Insurer’s Recoupment Claim Still Alive After Appellate Court Rejects Dismissal Based on Waiver

The United States Court of Appeals for the Eleventh Circuit, applying Georgia law, has reversed the dismissal of an insurer’s complaint for recoupment of amounts it paid to settle a claim against its insured, holding that the district court erred in relying on factual conclusions that did not flow inevitably from the insurer’s complaint in determining that the insurer’s lawsuit was barred by waiver and the insurer’s voluntary payment. Twin City Fire Ins. Co. v. Hartman Simons & Wood LLP, 2015 WL 1651628 (11th Cir. April 15, 2015).

The insured, a law firm, was hired by a bank to draft documents for a real estate transaction. The bank alleged that, due to an attorney drafting error, a party to the transaction was erroneously released of all of its financial obligations to the bank, costing the bank $60 million. The bank demanded indemnification from the insured, and the insured tendered the matter to its insurer. Approximately three years later, the bank made a $10 million time-limited settlement demand on the insured, which the insured demanded the insurer accept.

After the insured rejected the insurer’s request for an allocation of the settlement amount between covered and non-covered amounts, the insurer agreed to pay the entire settlement subject to a full reservation of its rights. Shortly before making the settlement payment, the insurer filed a coverage action asserting claims for allocation and recoupment of settlement amounts paid.

The insured moved to dismiss the insurer’s complaint for failure to state a claim, arguing that the insurer failed to reserve its right to seek allocation and recoupment properly and therefore waived it, that the insurer’s settlement with the bank was a “voluntary payment,” and that the insurer had no contractual right to seek allocation and recoupment of the settlement payment. The district court agreed that the insurer waived its allocation and recoupment claims by failing to reserve its rights properly, and dismissed the insurer’s complaint.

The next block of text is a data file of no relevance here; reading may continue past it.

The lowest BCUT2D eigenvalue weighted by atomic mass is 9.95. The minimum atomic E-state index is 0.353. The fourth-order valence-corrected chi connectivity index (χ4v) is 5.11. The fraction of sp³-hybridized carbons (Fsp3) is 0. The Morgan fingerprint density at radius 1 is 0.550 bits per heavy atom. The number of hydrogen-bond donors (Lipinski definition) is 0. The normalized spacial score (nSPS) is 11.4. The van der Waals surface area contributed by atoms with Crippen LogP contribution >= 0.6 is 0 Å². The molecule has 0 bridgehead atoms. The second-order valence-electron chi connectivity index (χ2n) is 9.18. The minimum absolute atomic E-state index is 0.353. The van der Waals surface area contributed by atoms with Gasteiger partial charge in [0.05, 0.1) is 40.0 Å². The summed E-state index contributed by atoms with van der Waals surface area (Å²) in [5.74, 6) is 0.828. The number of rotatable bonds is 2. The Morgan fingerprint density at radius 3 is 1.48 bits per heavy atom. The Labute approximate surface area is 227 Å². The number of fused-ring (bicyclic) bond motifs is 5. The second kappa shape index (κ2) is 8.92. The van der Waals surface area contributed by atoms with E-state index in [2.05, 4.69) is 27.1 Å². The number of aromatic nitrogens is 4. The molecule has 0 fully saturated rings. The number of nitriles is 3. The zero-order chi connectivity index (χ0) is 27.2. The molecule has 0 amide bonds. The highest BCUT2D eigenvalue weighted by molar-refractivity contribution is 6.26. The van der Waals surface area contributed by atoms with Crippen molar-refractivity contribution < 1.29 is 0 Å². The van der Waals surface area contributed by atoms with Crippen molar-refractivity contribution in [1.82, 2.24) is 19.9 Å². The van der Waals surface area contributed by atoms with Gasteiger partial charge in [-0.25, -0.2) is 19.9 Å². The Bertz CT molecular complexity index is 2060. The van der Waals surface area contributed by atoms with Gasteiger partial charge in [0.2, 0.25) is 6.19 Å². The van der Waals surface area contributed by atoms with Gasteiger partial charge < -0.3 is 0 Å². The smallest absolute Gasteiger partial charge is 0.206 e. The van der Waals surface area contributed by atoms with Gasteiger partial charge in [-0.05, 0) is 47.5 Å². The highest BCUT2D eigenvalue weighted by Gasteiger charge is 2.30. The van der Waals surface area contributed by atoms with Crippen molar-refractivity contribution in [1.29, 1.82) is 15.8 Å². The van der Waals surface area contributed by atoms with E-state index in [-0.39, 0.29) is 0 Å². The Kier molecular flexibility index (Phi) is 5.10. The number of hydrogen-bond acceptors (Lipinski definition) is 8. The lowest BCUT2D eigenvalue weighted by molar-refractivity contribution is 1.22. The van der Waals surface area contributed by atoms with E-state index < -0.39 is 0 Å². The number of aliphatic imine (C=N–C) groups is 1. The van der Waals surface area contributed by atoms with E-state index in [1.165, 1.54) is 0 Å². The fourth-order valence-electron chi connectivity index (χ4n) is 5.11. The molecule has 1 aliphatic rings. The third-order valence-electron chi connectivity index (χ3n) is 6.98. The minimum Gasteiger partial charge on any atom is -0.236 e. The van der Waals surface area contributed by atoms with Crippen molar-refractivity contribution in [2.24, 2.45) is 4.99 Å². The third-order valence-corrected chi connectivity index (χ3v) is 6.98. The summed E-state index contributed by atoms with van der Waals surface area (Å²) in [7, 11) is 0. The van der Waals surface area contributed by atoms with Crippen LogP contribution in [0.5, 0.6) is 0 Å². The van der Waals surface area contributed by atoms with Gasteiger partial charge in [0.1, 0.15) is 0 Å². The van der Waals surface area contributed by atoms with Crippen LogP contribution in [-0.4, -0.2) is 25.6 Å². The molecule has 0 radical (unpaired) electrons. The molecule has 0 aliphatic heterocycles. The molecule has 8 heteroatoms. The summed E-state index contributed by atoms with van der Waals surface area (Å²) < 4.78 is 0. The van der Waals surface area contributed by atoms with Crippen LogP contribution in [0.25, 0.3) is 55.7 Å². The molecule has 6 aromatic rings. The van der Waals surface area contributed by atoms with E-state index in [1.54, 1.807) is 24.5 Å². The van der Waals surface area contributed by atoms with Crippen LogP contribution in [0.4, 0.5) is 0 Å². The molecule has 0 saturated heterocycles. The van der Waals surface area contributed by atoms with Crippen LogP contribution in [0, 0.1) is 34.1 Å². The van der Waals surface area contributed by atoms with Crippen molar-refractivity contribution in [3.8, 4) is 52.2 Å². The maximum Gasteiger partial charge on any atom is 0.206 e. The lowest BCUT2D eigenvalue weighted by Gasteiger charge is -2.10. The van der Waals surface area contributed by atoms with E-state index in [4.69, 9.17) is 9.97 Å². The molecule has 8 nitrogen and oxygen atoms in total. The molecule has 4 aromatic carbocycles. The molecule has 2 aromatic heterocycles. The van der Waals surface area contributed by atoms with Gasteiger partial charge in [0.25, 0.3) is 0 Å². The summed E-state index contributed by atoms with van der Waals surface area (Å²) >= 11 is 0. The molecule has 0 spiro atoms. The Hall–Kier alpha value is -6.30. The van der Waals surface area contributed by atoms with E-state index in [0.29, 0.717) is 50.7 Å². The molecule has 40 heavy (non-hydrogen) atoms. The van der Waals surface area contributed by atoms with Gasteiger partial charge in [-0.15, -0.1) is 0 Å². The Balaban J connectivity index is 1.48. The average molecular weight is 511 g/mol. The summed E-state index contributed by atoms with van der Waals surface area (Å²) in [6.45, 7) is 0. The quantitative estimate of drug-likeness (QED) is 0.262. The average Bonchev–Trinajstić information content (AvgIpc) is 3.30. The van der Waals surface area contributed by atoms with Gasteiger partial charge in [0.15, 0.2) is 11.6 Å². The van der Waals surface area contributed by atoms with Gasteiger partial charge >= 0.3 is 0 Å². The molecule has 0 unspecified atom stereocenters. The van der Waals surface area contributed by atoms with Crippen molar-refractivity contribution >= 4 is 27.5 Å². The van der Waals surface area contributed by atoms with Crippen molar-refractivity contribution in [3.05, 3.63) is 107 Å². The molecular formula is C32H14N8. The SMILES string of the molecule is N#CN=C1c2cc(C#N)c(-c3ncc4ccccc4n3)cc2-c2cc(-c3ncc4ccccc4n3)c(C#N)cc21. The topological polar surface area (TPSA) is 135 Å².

On appeal, the Eleventh Circuit disagreed, reversing the district court’s dismissal. The appellate court first took issue with the district court’s reliance on the insured’s claims that the insurer did nothing to reserve its rights between the three years from when it was notified of the bank’s claim to when the bank made the settlement demand. The court stated that the complaint included no factual allegations regarding what might have occurred in those three years and that the district court’s determination that the insurer was “dilatory” during those three years rested on inferences only. The court explained that the insurer was under no obligation to anticipate the insured’s affirmative waiver defense and include factual allegations responsive to that defense. According to the court, the complaint’s silence “did not give the district court license to assume that [the insurer] had failed to take certain actions during that period.” The court also found that, by concluding the insurer was “dilatory,” the district court implicitly found that the insurer’s conduct had prejudiced the insured, which is “quintessentially a question of fact” that should not have been reached in evaluating the complaint on a motion to dismiss.

The court found that the district court made similar errors in concluding that the insurer’s claim was barred pursuant to the voluntary payment doctrine. The court explained that the district court could not properly have made the factual finding that the insurer “was aware of all the material facts relating to its coverage defense at the time it made the payment to the [b]ank” by looking solely at the complaint. The court added that, although the district court properly noted that Georgia law recognizes exceptions to the voluntary payment doctrine for payments made under “urgent and immediate” necessity, the district court improperly put the onus on the insurer to establish the applicability of the exception at the motion to dismiss phase, where the sole question should have been whether it was plain from the face of the complaint that the exception could not be invoked.

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